Journal of Emergencies, Trauma, and Shock
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ORIGINAL ARTICLE
Year : 2016  |  Volume : 9  |  Issue : 3  |  Page : 115-121

Assessment of cardiopulmonary resuscitation practices in emergency departments for out-of-hospital cardiac arrest victims in Lebanon


1 Department of Nursing, Hariri School of Nursing, American University of Beirut, Beirut 1107 2020, Lebanon
2 Division of Cardiology, American University of Beirut Medical Center, Beirut 1107 2020, Lebanon
3 Department of Emergency Medicine, American University of Beirut Medical Center, Beirut 1107 2020, Lebanon

Correspondence Address:
Mazen J El Sayed
Department of Emergency Medicine, American University of Beirut Medical Center, Beirut 1107 2020
Lebanon
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Source of Support: None, Conflict of Interest: None


DOI: 10.4103/0974-2700.185275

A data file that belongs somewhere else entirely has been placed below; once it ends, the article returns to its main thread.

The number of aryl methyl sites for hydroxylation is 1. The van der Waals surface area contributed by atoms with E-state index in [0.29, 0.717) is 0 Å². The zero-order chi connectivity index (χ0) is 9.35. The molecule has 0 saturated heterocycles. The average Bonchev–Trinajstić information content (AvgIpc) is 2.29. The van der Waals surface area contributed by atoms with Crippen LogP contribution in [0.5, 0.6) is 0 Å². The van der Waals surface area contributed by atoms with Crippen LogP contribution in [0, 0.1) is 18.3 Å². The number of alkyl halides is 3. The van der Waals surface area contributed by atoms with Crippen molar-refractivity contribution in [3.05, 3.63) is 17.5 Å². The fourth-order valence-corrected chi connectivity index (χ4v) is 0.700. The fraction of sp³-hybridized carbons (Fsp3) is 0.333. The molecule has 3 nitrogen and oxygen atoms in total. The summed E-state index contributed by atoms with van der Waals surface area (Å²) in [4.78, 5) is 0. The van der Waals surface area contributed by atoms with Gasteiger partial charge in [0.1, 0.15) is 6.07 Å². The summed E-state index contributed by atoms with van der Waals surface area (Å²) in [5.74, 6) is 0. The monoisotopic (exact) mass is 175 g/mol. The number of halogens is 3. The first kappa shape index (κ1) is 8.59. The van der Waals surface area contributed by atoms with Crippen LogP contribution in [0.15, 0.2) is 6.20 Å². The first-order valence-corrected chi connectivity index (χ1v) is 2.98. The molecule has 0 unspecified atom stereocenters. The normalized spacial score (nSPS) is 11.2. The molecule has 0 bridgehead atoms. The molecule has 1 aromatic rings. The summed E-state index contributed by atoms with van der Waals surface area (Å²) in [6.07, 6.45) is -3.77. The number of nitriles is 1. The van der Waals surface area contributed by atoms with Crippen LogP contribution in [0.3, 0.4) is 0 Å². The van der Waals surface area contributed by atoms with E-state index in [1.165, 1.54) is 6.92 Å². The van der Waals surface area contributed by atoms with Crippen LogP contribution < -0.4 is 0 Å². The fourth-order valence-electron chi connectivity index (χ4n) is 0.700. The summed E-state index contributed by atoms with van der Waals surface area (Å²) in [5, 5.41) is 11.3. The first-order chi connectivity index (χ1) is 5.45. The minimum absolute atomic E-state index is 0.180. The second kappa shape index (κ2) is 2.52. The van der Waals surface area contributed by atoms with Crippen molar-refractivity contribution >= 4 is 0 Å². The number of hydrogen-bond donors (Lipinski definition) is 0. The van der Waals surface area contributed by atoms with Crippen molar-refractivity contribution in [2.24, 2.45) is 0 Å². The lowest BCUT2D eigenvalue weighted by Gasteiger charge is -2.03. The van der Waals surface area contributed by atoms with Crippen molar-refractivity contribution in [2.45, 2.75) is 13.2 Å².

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Background: The survival rate of out-of-hospital cardiac arrest (OHCA) victims in Lebanon is low. A national policy on resuscitation practice is lacking. This survey explored the practices of emergency physicians related to the resuscitation of OHCA victims in Lebanon. Methods: A sample of 705 physicians working in emergency departments (EDs) was recruited and surveyed using the LimeSurvey software (Carsten Schmitz, Germany). Seventy-five participants responded, yielding 10.64% response rate. Results: The most important factors in the participants' decision to initiate or continue resuscitation were presence of pulse on arrival (93.2%), underlying cardiac rhythm (93.1%), the physician's ethical duty to resuscitate (93.2%), transport time to the ED (89%), and down time (84.9%). The participants were optimistic regarding the survival of OHCA victims (58.1% reporting > 10% survival) and reported frequent resuscitation attempts in medically futile situations. The most frequently reported challenges during resuscitation decisions were related to pressure or presence of victim's family (38.8%) and lack of policy (30%). Conclusion: In our setting, physicians often rely on well-established criteria for initiating/continuing resuscitation; however, their decisions are also influenced by cultural factors such as victim's family wishes. The findings support the need for a national policy on resuscitation of OHCA victims.


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